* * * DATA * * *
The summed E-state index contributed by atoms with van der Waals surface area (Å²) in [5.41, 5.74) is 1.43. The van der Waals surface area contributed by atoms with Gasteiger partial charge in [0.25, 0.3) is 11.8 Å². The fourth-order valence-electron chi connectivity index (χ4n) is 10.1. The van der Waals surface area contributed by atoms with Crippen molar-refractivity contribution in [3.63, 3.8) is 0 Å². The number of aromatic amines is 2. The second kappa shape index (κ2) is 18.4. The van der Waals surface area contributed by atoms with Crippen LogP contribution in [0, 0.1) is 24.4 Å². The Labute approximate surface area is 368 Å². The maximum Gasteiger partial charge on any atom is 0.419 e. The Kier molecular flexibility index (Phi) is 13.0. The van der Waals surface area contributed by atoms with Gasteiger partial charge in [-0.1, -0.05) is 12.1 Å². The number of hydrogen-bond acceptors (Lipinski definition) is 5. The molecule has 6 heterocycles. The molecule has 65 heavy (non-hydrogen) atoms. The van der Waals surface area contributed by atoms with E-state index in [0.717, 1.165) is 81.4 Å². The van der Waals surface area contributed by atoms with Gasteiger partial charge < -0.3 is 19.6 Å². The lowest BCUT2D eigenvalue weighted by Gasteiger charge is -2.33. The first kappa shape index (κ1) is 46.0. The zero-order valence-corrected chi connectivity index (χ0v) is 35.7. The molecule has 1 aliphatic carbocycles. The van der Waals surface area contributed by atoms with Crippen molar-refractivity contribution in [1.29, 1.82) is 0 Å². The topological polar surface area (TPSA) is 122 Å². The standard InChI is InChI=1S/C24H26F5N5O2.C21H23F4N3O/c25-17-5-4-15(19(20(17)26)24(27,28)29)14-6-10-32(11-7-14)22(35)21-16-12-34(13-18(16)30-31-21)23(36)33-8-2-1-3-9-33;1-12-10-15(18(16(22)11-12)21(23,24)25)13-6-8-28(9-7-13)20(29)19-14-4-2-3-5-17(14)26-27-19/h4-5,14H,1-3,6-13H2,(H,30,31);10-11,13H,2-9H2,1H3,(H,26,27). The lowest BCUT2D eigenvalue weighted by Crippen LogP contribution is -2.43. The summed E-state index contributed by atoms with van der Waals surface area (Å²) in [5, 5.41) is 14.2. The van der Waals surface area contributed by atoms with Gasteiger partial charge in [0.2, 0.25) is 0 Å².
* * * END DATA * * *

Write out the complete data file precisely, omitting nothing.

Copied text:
The summed E-state index contributed by atoms with van der Waals surface area (Å²) in [5.41, 5.74) is 1.43. The van der Waals surface area contributed by atoms with Gasteiger partial charge in [0.25, 0.3) is 11.8 Å². The fourth-order valence-electron chi connectivity index (χ4n) is 10.1. The van der Waals surface area contributed by atoms with Crippen molar-refractivity contribution in [3.63, 3.8) is 0 Å². The number of aromatic amines is 2. The second kappa shape index (κ2) is 18.4. The van der Waals surface area contributed by atoms with Crippen LogP contribution in [0, 0.1) is 24.4 Å². The Labute approximate surface area is 368 Å². The maximum Gasteiger partial charge on any atom is 0.419 e. The Kier molecular flexibility index (Phi) is 13.0. The van der Waals surface area contributed by atoms with Gasteiger partial charge in [-0.1, -0.05) is 12.1 Å². The number of hydrogen-bond acceptors (Lipinski definition) is 5. The molecule has 6 heterocycles. The molecule has 65 heavy (non-hydrogen) atoms. The van der Waals surface area contributed by atoms with E-state index in [0.717, 1.165) is 81.4 Å². The van der Waals surface area contributed by atoms with Gasteiger partial charge < -0.3 is 19.6 Å². The lowest BCUT2D eigenvalue weighted by Gasteiger charge is -2.33. The first kappa shape index (κ1) is 46.0. The zero-order valence-corrected chi connectivity index (χ0v) is 35.7. The molecule has 1 aliphatic carbocycles. The van der Waals surface area contributed by atoms with Crippen molar-refractivity contribution in [1.29, 1.82) is 0 Å². The topological polar surface area (TPSA) is 122 Å². The standard InChI is InChI=1S/C24H26F5N5O2.C21H23F4N3O/c25-17-5-4-15(19(20(17)26)24(27,28)29)14-6-10-32(11-7-14)22(35)21-16-12-34(13-18(16)30-31-21)23(36)33-8-2-1-3-9-33;1-12-10-15(18(16(22)11-12)21(23,24)25)13-6-8-28(9-7-13)20(29)19-14-4-2-3-5-17(14)26-27-19/h4-5,14H,1-3,6-13H2,(H,30,31);10-11,13H,2-9H2,1H3,(H,26,27). The lowest BCUT2D eigenvalue weighted by Crippen LogP contribution is -2.43. The summed E-state index contributed by atoms with van der Waals surface area (Å²) in [5, 5.41) is 14.2. The van der Waals surface area contributed by atoms with Gasteiger partial charge in [0.2, 0.25) is 0 Å².